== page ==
Portland broker Bobby Curtis can’t count how many times his clients lament making costly home improvements not for themselves but for a new owner to enjoy.
“Why didn’t I do this sooner?” they ask Curtis of Living Room Realty as they are looking at photos of their now-stylish residence readied for the real estate listing.
Don’t wait. There are low- to high-cost ways to upgrade a residential property and increase its livability now that may bump up its value when it’s on the market later.
Another motivation: Putting off repairs could make the situation worse, and perhaps harder, or impossible, to sell the house later.
Unless the structure is a tear down, failing electrical, plumbing and HVAC systems as well as a bad roof and safety issues have to be repaired to sell a property to a buyer relying on an appraisal to secure a mortgage.
The Oregon Realtors organization also says to repair damaged flooring, water leaks and stains, holes in grout and pet destruction.
A well-maintained home sells faster and for more, say experts.
Then there are enhancements that can have almost their entire expense added to the asking price, if the seller doesn’t overspend.
Rebates for installing energy-saving appliances, double-pane windows and wall insulation lessen upfront costs and the owner benefits from lower monthly utility bills while making a home more appealing to potential buyers.
Replacing an oversized, inefficient oil-fired boiler and furnace in an older home can also free up the basement to be finished as additional living space, increasing the property’s market value and widening its appeal, says Curtis.
Since the pandemic started, home shoppers have been keen on having flexible spaces that can be a work, craft, hobby or wellness area, says Curtis, who calls having a bonus room “the best seller.”
If an owner has the resources, converting underused space in a house into an in-law apartment for extended family members or a lower level with an exterior door into a rentable accessory dwelling unit (ADU) can be rewarding now and enticing to a future buyer.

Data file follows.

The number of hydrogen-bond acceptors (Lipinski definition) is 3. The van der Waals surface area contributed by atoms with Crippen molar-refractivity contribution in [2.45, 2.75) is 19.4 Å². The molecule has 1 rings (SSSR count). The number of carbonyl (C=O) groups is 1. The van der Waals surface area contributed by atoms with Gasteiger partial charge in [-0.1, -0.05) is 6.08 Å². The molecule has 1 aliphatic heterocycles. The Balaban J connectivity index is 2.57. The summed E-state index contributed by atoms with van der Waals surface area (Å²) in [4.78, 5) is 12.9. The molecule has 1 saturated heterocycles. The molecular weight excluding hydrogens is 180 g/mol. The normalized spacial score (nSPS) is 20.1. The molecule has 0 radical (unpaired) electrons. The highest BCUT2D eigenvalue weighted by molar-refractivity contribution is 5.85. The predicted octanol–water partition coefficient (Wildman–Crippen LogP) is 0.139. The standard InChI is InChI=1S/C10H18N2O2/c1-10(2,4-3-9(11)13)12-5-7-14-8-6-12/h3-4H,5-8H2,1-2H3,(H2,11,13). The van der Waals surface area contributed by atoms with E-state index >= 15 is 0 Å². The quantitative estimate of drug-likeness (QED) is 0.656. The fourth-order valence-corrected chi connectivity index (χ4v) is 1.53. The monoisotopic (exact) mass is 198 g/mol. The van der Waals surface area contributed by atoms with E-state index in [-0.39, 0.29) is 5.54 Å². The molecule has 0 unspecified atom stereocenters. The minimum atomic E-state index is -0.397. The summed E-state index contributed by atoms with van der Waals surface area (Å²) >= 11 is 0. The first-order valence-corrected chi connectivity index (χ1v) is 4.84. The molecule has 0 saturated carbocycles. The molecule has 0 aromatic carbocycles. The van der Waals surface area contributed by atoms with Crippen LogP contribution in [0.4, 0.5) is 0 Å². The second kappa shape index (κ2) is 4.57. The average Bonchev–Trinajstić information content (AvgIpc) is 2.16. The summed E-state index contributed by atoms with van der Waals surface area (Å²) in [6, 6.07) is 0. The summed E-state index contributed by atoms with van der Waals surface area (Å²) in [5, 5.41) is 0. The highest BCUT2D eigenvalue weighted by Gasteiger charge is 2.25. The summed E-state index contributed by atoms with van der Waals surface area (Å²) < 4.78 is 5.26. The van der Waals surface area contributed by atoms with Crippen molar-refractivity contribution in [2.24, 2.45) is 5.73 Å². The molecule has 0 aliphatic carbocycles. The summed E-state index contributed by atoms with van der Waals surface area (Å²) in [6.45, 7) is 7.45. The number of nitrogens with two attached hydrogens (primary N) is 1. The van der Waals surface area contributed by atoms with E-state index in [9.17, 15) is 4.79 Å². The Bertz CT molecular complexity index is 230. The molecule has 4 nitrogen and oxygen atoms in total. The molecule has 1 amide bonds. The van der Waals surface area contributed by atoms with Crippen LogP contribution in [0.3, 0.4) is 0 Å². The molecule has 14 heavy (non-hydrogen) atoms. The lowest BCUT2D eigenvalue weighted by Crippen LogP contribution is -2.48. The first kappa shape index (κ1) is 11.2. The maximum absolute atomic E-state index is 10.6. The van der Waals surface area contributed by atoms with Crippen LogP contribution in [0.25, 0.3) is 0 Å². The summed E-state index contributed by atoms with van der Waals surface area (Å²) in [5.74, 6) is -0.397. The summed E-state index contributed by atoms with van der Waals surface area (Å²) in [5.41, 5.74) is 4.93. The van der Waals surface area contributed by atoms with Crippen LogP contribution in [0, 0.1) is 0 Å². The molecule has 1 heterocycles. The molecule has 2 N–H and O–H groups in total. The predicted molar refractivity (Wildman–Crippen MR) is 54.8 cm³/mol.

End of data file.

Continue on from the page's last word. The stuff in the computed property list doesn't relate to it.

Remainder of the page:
Research shows that sellers get the most bang for their renovation bucks by focusing on the kitchen, bathrooms and curb appeal with a handsome front door and low-maintenance landscaping.
The front yard is the first impression a home shopper sees after liking the property’s online photos and description, says Curtis.
The biggest payoff, however, now and in the future, comes at little cost but big effort: Decluttering.
Clearing floor space, shelves and closets so a potential buyer can visualize living there is key. Current residents also benefit from putting or giving away unneeded objects.
Studies show removing clutter and other distractions promotes creativity and a feeling of being in control, and orderly environments are relaxing and can reduce dust that irritates allergies.
If you plan to move sometime, it’s helpful to start boxing and storing excess objects now, says Curtis.
“Most people can move a third of their possessions to a corner of the garage and still have a livable, workable home,” says Curtis. “Many people instantly see this as an improvement and wonder why they didn’t do it years earlier.”
Real estate agents, interior designers, home stagers and professional organizers can be consulted long before an owner lists a property.
Often, these experts can suggest economical ways to dress up a room such as applying a fresh coat of neutral-colored paint and adding container plants.
Sometimes, just rearranging furniture makes a home look more inviting, and pulling back heavy drapes to let natural light into a dark space is a quick fix, says Curtis.
If expensive kitchen cabinets and other built-in renovations are on the home improvement to-do list, select timeless styles and finishes that won’t look dated in the future.
Give in to trends with an accent wall color or textile like a sofa pillow or rug.
Faded or frayed wall-to-wall carpet should be replaced unless the home is being sold at a discount “as is” or buyers are offered a flooring allowance to make their own choice.